Final data points before I go to work: I can see some finite resistance between pin 13 and R4 / R6, but not between pin 12 / pin 14 and R5, which leads me to believe that the problem lies in the R5 joint. I tried touching this joint up, but still no trace of a connection.

Advice on where to go next? Run a patch wire from pin 13 to R5?

Thanks again for all your help!






       
   
By: Anonymous: zenkat () on Monday, June 01 2009 @ 08:36 AM PDT  
Anonymous: zenkat

Windell --

One other question, if you have a spare moment to educate a rookie about circuit design ...

Looking at the schematic, I can trace pin 13 [labeled "PD7 (AIN1)"] to RB5, through Q5, and to pin 9 of the BL-M23 controller. However, this pin is labeled "Row6".

How does this end up controlling column 2?

Thanks!
Brian






       
   
By: Windell (offline) on Monday, June 01 2009 @ 10:31 AM PDT  
Windell

If you can't manage to get things to cooperate by touching up the solder joints, *and* the problem is an open circuit (i.e., no connection) between two points, you can always patch it with a wire. Not really the best solution, but it will work.

(Our boards are electrically tested and packed carefully, so there should not be any broken traces on the board when you get it, but the traces and vias can sometimes break if you get them too hot. Try to solder quickly-- *never* more than 2-3 seconds at any one location.)

If you have a "finite" resistance, that's a bit ambiguous. If it's near zero, that's good. If it's large but finite, that probably means something funny is going on. If you've got connections that should *not* be there, then you've probably added a connection you didn't mean to-- check for solder bridges, or metallic dust.

The pin names are a bit confusing. There are two sources for this.

First, there is the good old conflict between numbering starting at zero (like we use for data) versus starting at 1 (like we use for physical objects). The pin numbers, and LED numbers inside the LED matrix display start at 1, but our data lines are numbered starting at 0. That's how bit 5 of our control circuit ends up going to "Row 6" of the matrix. (Ugh.)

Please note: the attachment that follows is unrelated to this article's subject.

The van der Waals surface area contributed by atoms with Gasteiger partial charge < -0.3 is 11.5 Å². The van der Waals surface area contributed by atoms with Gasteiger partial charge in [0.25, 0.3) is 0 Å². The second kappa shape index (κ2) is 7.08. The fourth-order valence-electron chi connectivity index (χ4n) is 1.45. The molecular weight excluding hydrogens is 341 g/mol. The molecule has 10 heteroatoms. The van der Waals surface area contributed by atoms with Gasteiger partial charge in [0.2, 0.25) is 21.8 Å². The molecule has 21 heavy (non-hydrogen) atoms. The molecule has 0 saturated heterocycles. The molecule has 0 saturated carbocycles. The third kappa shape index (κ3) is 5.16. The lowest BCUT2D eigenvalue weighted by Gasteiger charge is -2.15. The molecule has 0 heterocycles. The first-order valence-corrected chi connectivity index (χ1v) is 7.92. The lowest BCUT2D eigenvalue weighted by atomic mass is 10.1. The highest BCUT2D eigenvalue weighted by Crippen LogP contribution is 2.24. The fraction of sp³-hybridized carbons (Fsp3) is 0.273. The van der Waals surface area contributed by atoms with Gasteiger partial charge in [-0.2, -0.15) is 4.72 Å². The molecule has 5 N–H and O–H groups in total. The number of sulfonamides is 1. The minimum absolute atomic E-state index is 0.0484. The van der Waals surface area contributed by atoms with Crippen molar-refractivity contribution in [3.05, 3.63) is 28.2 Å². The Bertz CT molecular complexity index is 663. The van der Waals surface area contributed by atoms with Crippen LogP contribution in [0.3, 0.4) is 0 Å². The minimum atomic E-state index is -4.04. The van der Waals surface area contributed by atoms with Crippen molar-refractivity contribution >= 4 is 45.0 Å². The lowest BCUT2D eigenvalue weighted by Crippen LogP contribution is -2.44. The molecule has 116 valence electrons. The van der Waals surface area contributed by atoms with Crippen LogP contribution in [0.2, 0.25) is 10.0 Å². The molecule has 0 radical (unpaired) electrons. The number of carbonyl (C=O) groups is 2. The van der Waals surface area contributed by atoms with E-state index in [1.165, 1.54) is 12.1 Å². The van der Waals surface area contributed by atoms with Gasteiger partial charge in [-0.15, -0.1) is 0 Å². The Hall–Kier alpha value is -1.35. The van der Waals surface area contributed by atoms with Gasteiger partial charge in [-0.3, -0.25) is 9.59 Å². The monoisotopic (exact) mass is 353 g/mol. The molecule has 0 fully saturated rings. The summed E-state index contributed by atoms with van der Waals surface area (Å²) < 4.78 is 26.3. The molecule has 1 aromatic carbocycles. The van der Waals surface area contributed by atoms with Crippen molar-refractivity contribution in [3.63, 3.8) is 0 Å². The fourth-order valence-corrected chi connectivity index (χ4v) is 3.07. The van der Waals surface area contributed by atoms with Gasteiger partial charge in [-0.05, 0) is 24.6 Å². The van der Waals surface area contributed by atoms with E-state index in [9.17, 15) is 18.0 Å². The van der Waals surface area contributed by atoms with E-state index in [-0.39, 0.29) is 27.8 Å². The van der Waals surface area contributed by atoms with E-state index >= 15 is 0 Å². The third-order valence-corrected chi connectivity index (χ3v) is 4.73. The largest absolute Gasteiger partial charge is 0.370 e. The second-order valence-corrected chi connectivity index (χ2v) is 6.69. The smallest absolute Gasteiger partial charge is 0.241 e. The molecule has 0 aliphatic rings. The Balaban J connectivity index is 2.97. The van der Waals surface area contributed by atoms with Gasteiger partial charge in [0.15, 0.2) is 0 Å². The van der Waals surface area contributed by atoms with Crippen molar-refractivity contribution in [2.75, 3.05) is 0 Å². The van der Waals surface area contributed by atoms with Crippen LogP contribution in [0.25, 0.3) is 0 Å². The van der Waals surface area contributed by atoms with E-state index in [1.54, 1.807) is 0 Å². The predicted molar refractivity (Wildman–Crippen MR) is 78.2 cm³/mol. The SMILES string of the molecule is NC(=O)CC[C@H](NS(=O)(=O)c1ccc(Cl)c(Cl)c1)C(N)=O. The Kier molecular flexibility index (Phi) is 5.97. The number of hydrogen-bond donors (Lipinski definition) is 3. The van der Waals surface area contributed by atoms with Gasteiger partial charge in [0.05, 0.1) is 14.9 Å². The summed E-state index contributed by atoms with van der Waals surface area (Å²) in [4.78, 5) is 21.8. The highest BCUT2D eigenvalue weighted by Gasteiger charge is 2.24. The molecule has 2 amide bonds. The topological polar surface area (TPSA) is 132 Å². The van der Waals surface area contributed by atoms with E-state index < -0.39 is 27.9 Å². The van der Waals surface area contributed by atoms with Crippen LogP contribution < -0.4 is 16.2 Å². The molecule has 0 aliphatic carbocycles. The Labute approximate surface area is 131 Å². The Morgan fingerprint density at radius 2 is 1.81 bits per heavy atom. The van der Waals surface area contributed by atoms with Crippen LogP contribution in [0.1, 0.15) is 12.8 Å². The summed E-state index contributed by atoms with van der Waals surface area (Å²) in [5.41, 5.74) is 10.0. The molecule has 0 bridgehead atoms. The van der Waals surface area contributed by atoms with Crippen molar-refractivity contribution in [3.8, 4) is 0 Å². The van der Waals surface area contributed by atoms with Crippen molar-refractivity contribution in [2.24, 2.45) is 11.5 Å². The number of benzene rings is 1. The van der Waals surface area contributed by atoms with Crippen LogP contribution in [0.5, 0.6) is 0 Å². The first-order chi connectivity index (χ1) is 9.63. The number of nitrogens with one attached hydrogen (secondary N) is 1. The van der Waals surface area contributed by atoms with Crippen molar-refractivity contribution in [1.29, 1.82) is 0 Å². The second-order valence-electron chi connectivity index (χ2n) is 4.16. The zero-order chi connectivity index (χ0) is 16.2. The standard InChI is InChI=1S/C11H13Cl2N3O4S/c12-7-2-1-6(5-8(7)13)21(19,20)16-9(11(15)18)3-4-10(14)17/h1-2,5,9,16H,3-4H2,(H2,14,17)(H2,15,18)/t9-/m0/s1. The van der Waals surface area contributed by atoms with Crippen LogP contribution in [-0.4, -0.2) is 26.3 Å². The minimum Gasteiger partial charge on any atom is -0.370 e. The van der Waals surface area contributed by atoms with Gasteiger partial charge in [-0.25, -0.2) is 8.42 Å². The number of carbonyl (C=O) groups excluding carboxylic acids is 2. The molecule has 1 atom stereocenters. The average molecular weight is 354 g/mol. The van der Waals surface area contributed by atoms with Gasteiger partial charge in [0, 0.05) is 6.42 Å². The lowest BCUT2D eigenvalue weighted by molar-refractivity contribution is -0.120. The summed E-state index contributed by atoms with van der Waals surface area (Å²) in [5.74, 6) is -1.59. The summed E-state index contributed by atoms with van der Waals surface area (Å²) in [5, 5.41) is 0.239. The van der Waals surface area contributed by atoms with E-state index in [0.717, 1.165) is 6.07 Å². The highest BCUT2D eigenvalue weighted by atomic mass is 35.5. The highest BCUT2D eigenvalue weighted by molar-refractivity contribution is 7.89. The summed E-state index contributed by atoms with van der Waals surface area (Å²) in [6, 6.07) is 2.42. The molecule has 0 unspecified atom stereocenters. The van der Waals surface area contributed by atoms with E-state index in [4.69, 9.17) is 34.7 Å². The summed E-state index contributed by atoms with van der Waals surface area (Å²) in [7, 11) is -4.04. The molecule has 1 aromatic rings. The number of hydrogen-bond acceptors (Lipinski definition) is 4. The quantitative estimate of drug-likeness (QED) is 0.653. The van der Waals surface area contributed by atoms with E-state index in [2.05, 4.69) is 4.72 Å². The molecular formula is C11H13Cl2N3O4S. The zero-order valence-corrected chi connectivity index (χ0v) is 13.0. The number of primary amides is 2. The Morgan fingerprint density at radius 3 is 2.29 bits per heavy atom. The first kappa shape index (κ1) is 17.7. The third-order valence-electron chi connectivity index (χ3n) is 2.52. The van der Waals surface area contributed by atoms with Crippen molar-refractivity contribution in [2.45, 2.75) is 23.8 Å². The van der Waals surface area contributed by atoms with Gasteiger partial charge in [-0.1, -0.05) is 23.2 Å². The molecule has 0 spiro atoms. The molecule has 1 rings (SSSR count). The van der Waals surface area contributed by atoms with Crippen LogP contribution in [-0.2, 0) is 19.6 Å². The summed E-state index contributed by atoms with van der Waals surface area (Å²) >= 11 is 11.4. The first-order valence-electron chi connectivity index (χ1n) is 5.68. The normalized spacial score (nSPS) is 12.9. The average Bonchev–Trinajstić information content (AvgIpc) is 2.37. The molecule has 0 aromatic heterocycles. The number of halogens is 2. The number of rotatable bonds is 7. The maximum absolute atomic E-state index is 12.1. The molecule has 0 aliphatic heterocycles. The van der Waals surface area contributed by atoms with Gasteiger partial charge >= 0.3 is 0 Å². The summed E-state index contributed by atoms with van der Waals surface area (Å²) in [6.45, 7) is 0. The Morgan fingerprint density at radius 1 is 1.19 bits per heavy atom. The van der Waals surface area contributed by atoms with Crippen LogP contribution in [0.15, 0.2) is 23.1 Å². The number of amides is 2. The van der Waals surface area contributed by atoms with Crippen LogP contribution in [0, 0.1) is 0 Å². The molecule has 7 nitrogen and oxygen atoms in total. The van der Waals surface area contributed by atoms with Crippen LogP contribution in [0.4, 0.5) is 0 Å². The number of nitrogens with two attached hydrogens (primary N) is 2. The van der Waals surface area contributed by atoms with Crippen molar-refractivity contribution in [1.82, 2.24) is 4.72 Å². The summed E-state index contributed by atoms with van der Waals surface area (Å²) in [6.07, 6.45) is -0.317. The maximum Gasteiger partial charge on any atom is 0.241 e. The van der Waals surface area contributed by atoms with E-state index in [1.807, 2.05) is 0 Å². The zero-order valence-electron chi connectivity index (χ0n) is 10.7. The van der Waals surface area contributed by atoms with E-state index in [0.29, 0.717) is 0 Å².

The second thing to note is that the display pins are labeled with respect to the *label* on the display, which points to the left on Meggy Jr RGB. To put yourself in the right frame of reference for the display, turn Meggy Jr sideways, (buttons facing away from you) such that you can read the label. Then, the top row is "Row 1", and "Row 6" is the stripe to the right of D2. These designations, the pinout, and the row and column numbers, can be found in the datasheet for the LED matrix display, which is linked from the Meggy Jr RGB product page.


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By: Anonymous: zenkat () on Monday, June 01 2009 @ 07:17 PM PDT  
Anonymous: zenkat

Hi Windell --

The pin13-to-RB5 connection is a full open (infinite resistance).

I wouldn't be surprised if I scorched the board at one point. I think I may have been using too big/hot of an iron in the first place, anyways.

I'll try the patch wire, see how it works. More later.

Thanks!
Brian






       
   
By: Anonymous: zenkat () on Monday, June 01 2009 @ 10:25 PM PDT  
Anonymous: zenkat


Meggy jr FTW!

Put the patch wire in from pin 13 to R5. Works like a charm, even if it looks a bit ugly. (Actually, I think it might even help with the DIY aesthetic!)

Now, on to programming something! Maybe a paint app?

Thanks for all the help, Windell. Much appreciated!

PS -- I'm pretty sure one of two things happened here. Either I cooked the trace (which is very possible, the back of my PCB has light brown stains from my iron), or I clipped the connection to the socket when I got overenthusiastic with the diagonal cutters. Guess that's why they call it a "learning exercise"!






       
   
By: karlgg (offline) on Saturday, June 06 2009 @ 11:11 PM PDT  
karlgg

Being a white PCB, the brown stains might just be the flux from the solder (or at least in part). If you can't gently scrub it off with a q-tip and some alcohol, it's more likely a burn. Razz

And even with an "appropriate" (or even under-sized) iron, you can still burn things up... One of the things to learn as you're soldering is when enough is enough. Having a functioning Meggy Jr means you're not too far from it - ICs are generally the more delicate parts, and you've managed to get past those okay. Smile